Quasars are among the brightest and most distant objects visible in the observable universe. They are active galaxies containing black holes crunching their way through dense gas, dust and stellar material, forming discs and jets of plasma that release radiation.
Over the distance the light then has to travel, it is red-shifted in a number of ways. The expansion of space and time means that the quasar is moving away from us at a great velocity, inducing a Doppler redshift. That same expansion acts on the photons, redenning them more, interactions with dust can remove energy, also redenning the spectrum as well as the effects of gravitational time dilation. In the case of the dust, the effect is due to energy being lost to interim particles, in the case of the expansion of the universe, it is space-time stretching that does the deed, but in the main contributor, the Doppler shift, it is a change in time that turns the light to the redder side.
The typical example of how this works is imagining someone throwing balls at you at regular intervals. The balls hit you with the same frequency as they are thrown, if the person is sufficiently accurate and malicious. Now imagine they are moving towards you but maintaining that frequency. Each time they throw, they do so from a closer distance meaning the ball has less distance to cover at the same speed, so it will reach you in less time than it took the last ball, the frequency of balls hitting is greater than that of balls being thrown. In terms of light, this manifests as a blue shift, and the opposite, when the source is receding from you, is the red shift. The time between observed events (such as ball throws) increases with recession velocity (there’s an additional factor due to relativistic time dilation as well).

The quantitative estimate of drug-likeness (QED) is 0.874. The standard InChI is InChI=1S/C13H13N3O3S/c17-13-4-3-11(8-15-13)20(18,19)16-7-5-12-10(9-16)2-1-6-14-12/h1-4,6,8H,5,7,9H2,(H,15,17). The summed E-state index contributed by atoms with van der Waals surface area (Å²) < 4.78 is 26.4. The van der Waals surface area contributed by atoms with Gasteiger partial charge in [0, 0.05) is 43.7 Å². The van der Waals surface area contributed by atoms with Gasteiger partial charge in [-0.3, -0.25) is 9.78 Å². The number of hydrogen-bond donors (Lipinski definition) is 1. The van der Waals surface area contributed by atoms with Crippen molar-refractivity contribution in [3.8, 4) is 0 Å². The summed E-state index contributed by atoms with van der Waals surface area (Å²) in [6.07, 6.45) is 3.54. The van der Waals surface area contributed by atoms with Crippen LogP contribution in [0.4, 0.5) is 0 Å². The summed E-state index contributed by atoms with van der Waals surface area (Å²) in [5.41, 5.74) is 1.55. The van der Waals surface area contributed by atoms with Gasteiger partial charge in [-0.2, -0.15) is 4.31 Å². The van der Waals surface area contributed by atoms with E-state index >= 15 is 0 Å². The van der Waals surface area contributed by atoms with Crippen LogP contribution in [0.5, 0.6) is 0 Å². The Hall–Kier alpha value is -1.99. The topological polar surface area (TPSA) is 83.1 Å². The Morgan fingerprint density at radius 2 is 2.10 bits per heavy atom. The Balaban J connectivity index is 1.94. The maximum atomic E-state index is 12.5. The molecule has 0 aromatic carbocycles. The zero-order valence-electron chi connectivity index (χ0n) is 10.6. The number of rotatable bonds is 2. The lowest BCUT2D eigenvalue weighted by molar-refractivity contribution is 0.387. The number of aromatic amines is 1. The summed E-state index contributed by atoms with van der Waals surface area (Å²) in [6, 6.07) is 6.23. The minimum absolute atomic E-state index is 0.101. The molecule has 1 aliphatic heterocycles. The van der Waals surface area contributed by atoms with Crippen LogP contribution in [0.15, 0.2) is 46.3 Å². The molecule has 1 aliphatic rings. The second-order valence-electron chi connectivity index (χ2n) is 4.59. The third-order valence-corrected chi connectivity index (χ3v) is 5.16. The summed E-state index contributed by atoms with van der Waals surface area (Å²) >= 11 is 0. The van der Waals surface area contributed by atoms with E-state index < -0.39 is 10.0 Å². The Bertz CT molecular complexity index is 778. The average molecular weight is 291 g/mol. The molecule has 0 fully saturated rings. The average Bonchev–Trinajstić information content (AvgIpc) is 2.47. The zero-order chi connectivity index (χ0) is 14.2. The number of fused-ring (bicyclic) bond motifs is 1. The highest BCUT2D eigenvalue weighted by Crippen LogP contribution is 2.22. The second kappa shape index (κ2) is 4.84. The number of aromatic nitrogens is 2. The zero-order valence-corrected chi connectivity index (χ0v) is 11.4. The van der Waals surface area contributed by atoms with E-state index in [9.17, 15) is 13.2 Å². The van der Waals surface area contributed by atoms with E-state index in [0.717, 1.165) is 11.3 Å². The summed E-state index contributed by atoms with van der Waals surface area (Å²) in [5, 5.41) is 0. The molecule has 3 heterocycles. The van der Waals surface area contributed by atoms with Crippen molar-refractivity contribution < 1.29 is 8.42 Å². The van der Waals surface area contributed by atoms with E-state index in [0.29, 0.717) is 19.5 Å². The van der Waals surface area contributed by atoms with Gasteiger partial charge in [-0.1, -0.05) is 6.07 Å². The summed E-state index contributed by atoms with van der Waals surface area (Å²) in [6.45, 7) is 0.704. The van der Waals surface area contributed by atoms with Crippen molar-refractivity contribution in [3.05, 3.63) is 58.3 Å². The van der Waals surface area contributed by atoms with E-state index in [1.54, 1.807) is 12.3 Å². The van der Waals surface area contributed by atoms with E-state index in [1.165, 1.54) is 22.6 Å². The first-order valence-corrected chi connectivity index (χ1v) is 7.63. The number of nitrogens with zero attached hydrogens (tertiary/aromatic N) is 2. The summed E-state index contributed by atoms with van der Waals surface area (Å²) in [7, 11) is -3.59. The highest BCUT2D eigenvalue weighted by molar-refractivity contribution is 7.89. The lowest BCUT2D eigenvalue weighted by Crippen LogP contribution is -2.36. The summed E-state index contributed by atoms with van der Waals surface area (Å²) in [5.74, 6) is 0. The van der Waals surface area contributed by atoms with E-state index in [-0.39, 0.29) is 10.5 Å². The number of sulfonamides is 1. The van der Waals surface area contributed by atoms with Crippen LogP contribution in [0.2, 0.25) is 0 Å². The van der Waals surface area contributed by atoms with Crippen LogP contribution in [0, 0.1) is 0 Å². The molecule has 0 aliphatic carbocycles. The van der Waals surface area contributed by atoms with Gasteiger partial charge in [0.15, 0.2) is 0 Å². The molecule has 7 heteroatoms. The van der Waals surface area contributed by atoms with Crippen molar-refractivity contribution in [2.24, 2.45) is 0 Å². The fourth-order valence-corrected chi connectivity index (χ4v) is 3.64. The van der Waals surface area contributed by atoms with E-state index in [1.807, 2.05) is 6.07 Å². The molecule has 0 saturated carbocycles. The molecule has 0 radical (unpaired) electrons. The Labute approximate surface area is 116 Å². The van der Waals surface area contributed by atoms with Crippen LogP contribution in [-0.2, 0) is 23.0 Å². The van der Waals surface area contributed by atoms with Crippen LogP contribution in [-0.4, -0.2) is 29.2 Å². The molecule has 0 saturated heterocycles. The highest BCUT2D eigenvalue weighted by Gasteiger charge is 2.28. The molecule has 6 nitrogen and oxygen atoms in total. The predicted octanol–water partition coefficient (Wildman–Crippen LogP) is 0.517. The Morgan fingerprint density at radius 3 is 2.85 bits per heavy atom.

This has been tested in supernova, which follow the same processes during their explosions. The time taken for the various parts of a supernova to occur is indeed correlated to distance as suggested by the relativistic Doppler shift. However, Quasars have chosen to be different.
Mike Hawkins of the Royal Observatory in Edinburgh, UK looked at events where Quasars brightened. He took observations over a period of twenty-eight years and nine hundred quasars spanning a distance of between six and ten billion light years from the Earth. He examined the periods for which brightening events happened in the closer ones and that for those further away and discovered they were pretty much the same.
Now unless the events in the further away quasars happened to be quicker than the near ones by exactly the same amount as would be needed to combat the Doppler induced time lag, then there were a few possible explanations. The Universe isn’t expanding – contradicting all the other observational evidence that it is. Quasars red shifts are not related to distance – another theory blown out of the water by observations (indeed these observations are another way of testing the present problem). Or maybe these brightness changes, whose origins were assumed rather than expected on a specific theoretical basis, are actually to do with interactions between the light and stuff in between it and the Earth and not the quasars themselves.
One idea suggested is that the quasars have been microlensed by black holes of various sizes. The trouble is there shouldn’t be enough around (scientists estimate from observations that no more than a fifth of the dark matter in the galaxy can be due to small black holes roaming about). Hawkins hopes that images of quasar microlensing can be found in order to compare with his own brightening events to rule this explanation in or out.